The controller waits for a stimulus to begin estimation. If it does not receive the stimulus for a pre-defined time, it assumes interference is preventing the receiver from decoding packets. It then switches to a timeout mode where it measures the covariance on a fixed interval. The gap between the last good estimate and the next attempt is a function of this timeout period. In this example, the controller made a couple of failed attempts at covariance estimation while it was in timeout.
Once it makes a good estimate, it is able calculate the pre-filter. The yellow W indicates the time at which the pre-filter is updated with good coefficients. The improvement in performance is immediately visible at the output of the filter. In the second to last trace, the good packet indicators show successful reception of packets, coinciding with the updated pre-filter.
In this example, the system recovered from the onset of interference in 3 ms. This time can be shortened by reducing the timeout period for the controller. Another way to reduce the recovery time is to use a faster processor to compute the pre-filter from the covariance estimate.
This example validates the assumption that the receiver can reasonably make an R1 measurement even in the presence of strong interference.
We have demonstrated a practically realizable two-stage MMSE based approach to interference mitigation and MIMO detection. The advantage of our algorithm is that it enables synchronization tasks such as packet detection, timing synchronization, and channel estimation to be performed in the absence of complete channel state information. The pre-filtering operation uses information that can be easily estimated in the absence of training sequences. The second-stage filter uses information from the pre-filter as well as channel estimates computed during synchronization.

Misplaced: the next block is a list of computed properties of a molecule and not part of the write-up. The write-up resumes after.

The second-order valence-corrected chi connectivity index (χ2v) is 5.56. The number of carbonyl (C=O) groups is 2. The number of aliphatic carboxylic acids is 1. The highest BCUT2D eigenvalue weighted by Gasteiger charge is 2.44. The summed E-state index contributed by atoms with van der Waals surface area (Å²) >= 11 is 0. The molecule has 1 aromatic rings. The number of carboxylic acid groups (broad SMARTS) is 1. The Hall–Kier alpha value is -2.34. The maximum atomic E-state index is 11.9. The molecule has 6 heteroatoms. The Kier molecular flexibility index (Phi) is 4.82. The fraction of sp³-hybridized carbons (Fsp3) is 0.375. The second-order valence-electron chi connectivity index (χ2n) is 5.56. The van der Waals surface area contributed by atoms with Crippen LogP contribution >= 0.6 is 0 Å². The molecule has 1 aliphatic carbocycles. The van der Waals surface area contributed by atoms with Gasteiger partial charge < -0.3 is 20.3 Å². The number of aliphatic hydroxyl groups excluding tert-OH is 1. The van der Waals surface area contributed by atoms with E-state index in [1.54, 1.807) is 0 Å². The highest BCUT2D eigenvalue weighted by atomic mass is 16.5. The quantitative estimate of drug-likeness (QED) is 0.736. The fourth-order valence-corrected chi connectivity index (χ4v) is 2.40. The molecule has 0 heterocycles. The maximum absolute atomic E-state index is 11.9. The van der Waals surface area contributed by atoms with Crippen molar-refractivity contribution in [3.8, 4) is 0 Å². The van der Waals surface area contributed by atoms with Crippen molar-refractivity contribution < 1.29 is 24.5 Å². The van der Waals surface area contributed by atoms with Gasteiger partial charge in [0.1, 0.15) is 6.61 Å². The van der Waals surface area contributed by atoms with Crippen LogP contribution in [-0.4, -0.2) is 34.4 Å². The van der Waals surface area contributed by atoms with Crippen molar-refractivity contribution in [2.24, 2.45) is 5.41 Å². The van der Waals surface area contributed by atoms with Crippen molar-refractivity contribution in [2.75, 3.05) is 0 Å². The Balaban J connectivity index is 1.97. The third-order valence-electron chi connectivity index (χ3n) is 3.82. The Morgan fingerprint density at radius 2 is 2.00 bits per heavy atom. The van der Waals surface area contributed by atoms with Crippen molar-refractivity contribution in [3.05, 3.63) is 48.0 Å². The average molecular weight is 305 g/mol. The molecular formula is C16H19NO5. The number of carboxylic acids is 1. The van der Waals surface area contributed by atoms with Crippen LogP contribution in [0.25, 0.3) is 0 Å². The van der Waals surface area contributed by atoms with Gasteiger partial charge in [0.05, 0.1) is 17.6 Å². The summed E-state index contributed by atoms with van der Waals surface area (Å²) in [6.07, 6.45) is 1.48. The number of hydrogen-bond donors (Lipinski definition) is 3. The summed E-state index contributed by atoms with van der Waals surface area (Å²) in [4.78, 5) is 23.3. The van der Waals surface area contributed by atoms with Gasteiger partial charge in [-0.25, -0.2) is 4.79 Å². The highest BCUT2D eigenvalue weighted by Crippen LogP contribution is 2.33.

We have shown how the synchronization performance of this algorithm is superior to the classical approach with no pre-filter. We have also shown that the BER performance is within a 0.5 dB of the ideal (yet infeasible) classical MMSE solution. We have demonstrated significant improvement over the existing algorithms for complex transmission schemes and channels. We have also demonstrated how the necessary statistics can be estimated and how the system can be built to achieve good performance. This has not only been done for Rayleigh flat fading channels but for frequency selective channels as well.
Our approach is significant because it lends itself to practically realizable systems. The use of second-order statistics in the pre-filter is something that can easily be implemented on real-time hardware. We have also shown how a system can be designed to make the necessary measurements in the presence of a strong interference. This was demonstrated on a real-time hardware testbed with a non-cooperative interference source.
5.1 Competing interests
The authors declare that they have no competing interests.